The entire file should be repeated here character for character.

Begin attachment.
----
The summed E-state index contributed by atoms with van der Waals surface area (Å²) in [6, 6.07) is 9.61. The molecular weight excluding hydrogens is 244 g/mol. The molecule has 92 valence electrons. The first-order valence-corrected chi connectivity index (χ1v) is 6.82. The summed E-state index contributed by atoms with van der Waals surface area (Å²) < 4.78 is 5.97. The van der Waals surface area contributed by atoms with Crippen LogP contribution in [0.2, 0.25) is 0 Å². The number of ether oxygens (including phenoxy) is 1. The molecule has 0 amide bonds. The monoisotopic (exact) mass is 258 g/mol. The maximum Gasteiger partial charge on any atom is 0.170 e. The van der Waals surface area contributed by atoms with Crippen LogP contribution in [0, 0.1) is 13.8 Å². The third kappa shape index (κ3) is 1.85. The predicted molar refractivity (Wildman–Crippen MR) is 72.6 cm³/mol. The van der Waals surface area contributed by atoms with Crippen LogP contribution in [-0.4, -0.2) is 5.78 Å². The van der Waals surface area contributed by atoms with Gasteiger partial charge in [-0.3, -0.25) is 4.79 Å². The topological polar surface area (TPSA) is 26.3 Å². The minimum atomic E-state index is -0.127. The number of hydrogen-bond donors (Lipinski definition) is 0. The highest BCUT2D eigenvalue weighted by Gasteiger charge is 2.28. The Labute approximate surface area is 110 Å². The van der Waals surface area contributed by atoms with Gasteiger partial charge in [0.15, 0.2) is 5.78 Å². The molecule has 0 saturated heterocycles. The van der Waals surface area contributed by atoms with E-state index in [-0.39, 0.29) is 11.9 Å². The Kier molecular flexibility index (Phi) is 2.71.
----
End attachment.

The summed E-state index contributed by atoms with van der Waals surface area (Å²) in [6, 6.07) is 9.61. The molecular weight excluding hydrogens is 244 g/mol. The molecule has 92 valence electrons. The first-order valence-corrected chi connectivity index (χ1v) is 6.82. The summed E-state index contributed by atoms with van der Waals surface area (Å²) < 4.78 is 5.97. The van der Waals surface area contributed by atoms with Crippen LogP contribution in [0.2, 0.25) is 0 Å². The number of ether oxygens (including phenoxy) is 1. The molecule has 0 amide bonds. The monoisotopic (exact) mass is 258 g/mol. The maximum Gasteiger partial charge on any atom is 0.170 e. The van der Waals surface area contributed by atoms with Crippen LogP contribution in [0, 0.1) is 13.8 Å². The third kappa shape index (κ3) is 1.85. The predicted molar refractivity (Wildman–Crippen MR) is 72.6 cm³/mol. The van der Waals surface area contributed by atoms with Crippen LogP contribution in [-0.4, -0.2) is 5.78 Å². The van der Waals surface area contributed by atoms with Gasteiger partial charge in [-0.3, -0.25) is 4.79 Å². The topological polar surface area (TPSA) is 26.3 Å². The minimum atomic E-state index is -0.127. The number of hydrogen-bond donors (Lipinski definition) is 0. The highest BCUT2D eigenvalue weighted by Gasteiger charge is 2.28. The Labute approximate surface area is 110 Å². The van der Waals surface area contributed by atoms with Gasteiger partial charge in [0.15, 0.2) is 5.78 Å². The molecule has 0 saturated heterocycles. The van der Waals surface area contributed by atoms with E-state index in [-0.39, 0.29) is 11.9 Å². The Kier molecular flexibility index (Phi) is 2.71.